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post #13 of 16 (permalink) Old 05-09-2009, 05:47 AM Thread Starter
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Would sand or gravel be better for capping the soil?
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post #14 of 16 (permalink) Old 05-09-2009, 02:48 PM
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actually if you can get pool filter sand or 3m colorquartz it would be better imo. It will hold the plants extremely well especially smaller foreground plants.
you can mix the soil in with enough sand for about 2" deep at about 3:1 ratio of sand to soil. then top off with the rest of the sand or however deep you want it. this makes the lower topsoil layer thicker and the roots can get to it easier. this is what I am doing with mine today. just use the same sand for the lower layer as the top layer that way there is no separation between the 2 types.

sorry for the bunk info on the scotts soil. maybe you have a different type of scotts soil there than what I saw my home depot. if it is turning into a sandy mixture then it should be right. make sure it has NO odor to in when done.. especially when it is in a soaking cycle.. that can also indicate when it is close to being ready.

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post #15 of 16 (permalink) Old 05-09-2009, 03:02 PM
 
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Question

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Originally Posted by Torpedobarb View Post
actually if you can get pool filter sand or 3m colorquartz it would be better imo. It will hold the plants extremely well especially smaller foreground plants.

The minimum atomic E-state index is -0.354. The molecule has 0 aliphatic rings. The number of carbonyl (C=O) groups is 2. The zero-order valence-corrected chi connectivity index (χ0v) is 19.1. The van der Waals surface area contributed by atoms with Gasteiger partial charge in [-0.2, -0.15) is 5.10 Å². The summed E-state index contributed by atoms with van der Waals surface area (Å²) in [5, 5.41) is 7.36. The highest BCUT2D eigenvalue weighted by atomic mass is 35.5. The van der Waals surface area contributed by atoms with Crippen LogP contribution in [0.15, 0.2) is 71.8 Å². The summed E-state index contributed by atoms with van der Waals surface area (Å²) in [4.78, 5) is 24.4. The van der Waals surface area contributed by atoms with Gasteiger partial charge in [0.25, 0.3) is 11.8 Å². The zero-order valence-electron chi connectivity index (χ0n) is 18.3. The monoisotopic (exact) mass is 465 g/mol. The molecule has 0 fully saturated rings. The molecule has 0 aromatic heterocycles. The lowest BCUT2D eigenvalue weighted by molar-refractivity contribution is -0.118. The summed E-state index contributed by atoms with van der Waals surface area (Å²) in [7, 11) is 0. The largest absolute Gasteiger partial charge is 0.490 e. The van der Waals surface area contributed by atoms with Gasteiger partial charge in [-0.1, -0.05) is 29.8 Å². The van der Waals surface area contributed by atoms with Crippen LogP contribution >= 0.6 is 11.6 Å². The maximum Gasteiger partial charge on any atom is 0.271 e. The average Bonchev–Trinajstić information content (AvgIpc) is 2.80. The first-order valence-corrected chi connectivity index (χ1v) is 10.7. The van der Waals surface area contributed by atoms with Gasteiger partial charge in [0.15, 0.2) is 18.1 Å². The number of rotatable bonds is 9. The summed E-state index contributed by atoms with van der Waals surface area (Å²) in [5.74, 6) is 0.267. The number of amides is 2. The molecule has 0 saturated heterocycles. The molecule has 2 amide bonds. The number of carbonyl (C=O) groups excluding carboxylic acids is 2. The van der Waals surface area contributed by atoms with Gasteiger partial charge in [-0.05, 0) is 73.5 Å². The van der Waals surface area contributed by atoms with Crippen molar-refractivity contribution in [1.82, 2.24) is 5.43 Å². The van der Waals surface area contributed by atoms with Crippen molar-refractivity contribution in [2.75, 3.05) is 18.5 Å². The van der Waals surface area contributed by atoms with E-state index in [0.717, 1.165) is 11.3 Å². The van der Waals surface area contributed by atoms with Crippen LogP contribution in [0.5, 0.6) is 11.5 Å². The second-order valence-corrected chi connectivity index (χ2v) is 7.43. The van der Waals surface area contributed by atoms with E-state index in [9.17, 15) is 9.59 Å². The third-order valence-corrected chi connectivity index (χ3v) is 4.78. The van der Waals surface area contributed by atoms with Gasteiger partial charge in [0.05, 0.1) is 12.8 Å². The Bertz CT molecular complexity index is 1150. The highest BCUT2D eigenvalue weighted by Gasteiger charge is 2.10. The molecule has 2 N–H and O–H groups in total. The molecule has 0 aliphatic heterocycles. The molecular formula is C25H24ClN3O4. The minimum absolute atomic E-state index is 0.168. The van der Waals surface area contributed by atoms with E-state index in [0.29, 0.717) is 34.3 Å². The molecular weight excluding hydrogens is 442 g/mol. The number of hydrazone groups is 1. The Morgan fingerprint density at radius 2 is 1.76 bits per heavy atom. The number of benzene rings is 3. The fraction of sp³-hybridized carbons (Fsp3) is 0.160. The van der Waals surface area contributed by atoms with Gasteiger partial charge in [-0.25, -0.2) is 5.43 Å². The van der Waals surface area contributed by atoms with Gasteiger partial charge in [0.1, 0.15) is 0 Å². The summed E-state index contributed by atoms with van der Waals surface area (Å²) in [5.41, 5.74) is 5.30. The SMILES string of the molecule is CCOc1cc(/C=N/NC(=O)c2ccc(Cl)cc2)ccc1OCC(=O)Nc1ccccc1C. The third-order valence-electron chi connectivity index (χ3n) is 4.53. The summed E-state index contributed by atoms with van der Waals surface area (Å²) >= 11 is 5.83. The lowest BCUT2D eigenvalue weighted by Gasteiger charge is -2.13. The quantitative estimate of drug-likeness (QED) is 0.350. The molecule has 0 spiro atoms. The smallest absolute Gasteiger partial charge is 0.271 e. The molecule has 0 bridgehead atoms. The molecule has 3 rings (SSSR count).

you can mix the soil in with enough sand for about 2" deep at about 3:1 ratio of sand to soil. then top off with the rest of the sand or however deep you want it. this makes the lower topsoil layer thicker and the roots can get to it easier. this is what I am doing with mine today. just use the same sand for the lower layer as the top layer that way there is no separation between the 2 types.

sorry for the bunk info on the scotts soil. maybe you have a different type of scotts soil there than what I saw my home depot. if it is turning into a sandy mixture then it should be right. make sure it has NO odor to in when done.. especially when it is in a soaking cycle.. that can also indicate when it is close to being ready.
Ken
Sorry to hijack, but is this as per standard mineralized topsoil procedure or did you just alter it. If so, do you really find this works better? I know Tom Barr recommends mixing sand and soil, but as I understand it the original mineralized topsoil recipe instructs to add about 1/2-1'" mineralized toposoil when you have the cake like batter consistency and then cap with 3M colorquartz, or sand. I am not questioning your method; just trying to understand. Thanks.